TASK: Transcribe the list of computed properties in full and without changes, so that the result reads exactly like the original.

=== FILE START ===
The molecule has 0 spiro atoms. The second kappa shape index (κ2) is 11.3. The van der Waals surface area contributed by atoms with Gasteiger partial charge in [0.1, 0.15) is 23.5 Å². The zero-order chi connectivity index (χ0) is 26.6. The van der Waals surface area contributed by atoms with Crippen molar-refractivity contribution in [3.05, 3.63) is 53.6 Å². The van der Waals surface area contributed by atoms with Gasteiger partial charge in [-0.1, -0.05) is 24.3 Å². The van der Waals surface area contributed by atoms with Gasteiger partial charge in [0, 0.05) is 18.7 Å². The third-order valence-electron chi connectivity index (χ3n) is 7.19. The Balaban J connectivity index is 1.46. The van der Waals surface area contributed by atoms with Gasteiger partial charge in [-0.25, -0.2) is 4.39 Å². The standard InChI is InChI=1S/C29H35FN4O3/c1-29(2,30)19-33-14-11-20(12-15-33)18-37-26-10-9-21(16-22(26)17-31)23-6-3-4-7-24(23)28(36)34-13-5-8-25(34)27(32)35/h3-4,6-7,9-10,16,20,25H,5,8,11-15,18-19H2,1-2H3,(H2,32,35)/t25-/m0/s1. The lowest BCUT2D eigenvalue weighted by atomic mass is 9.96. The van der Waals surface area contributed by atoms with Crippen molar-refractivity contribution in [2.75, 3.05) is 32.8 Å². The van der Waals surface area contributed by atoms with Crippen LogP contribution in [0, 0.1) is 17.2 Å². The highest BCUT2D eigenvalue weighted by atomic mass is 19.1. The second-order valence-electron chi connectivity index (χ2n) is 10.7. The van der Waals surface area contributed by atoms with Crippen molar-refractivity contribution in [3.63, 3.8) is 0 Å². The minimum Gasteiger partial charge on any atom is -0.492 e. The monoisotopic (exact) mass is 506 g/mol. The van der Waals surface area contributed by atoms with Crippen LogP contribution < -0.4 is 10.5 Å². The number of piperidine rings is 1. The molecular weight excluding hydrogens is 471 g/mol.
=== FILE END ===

The molecule has 0 spiro atoms. The second kappa shape index (κ2) is 11.3. The van der Waals surface area contributed by atoms with Gasteiger partial charge in [0.1, 0.15) is 23.5 Å². The zero-order chi connectivity index (χ0) is 26.6. The van der Waals surface area contributed by atoms with Crippen molar-refractivity contribution in [3.05, 3.63) is 53.6 Å². The van der Waals surface area contributed by atoms with Gasteiger partial charge in [-0.1, -0.05) is 24.3 Å². The van der Waals surface area contributed by atoms with Gasteiger partial charge in [0, 0.05) is 18.7 Å². The third-order valence-electron chi connectivity index (χ3n) is 7.19. The Balaban J connectivity index is 1.46. The van der Waals surface area contributed by atoms with Gasteiger partial charge in [-0.25, -0.2) is 4.39 Å². The standard InChI is InChI=1S/C29H35FN4O3/c1-29(2,30)19-33-14-11-20(12-15-33)18-37-26-10-9-21(16-22(26)17-31)23-6-3-4-7-24(23)28(36)34-13-5-8-25(34)27(32)35/h3-4,6-7,9-10,16,20,25H,5,8,11-15,18-19H2,1-2H3,(H2,32,35)/t25-/m0/s1. The lowest BCUT2D eigenvalue weighted by atomic mass is 9.96. The van der Waals surface area contributed by atoms with Crippen molar-refractivity contribution in [2.75, 3.05) is 32.8 Å². The van der Waals surface area contributed by atoms with Crippen LogP contribution in [0, 0.1) is 17.2 Å². The highest BCUT2D eigenvalue weighted by atomic mass is 19.1. The second-order valence-electron chi connectivity index (χ2n) is 10.7. The van der Waals surface area contributed by atoms with Crippen molar-refractivity contribution in [3.63, 3.8) is 0 Å². The minimum Gasteiger partial charge on any atom is -0.492 e. The monoisotopic (exact) mass is 506 g/mol. The van der Waals surface area contributed by atoms with Crippen LogP contribution < -0.4 is 10.5 Å². The number of piperidine rings is 1. The molecular weight excluding hydrogens is 471 g/mol.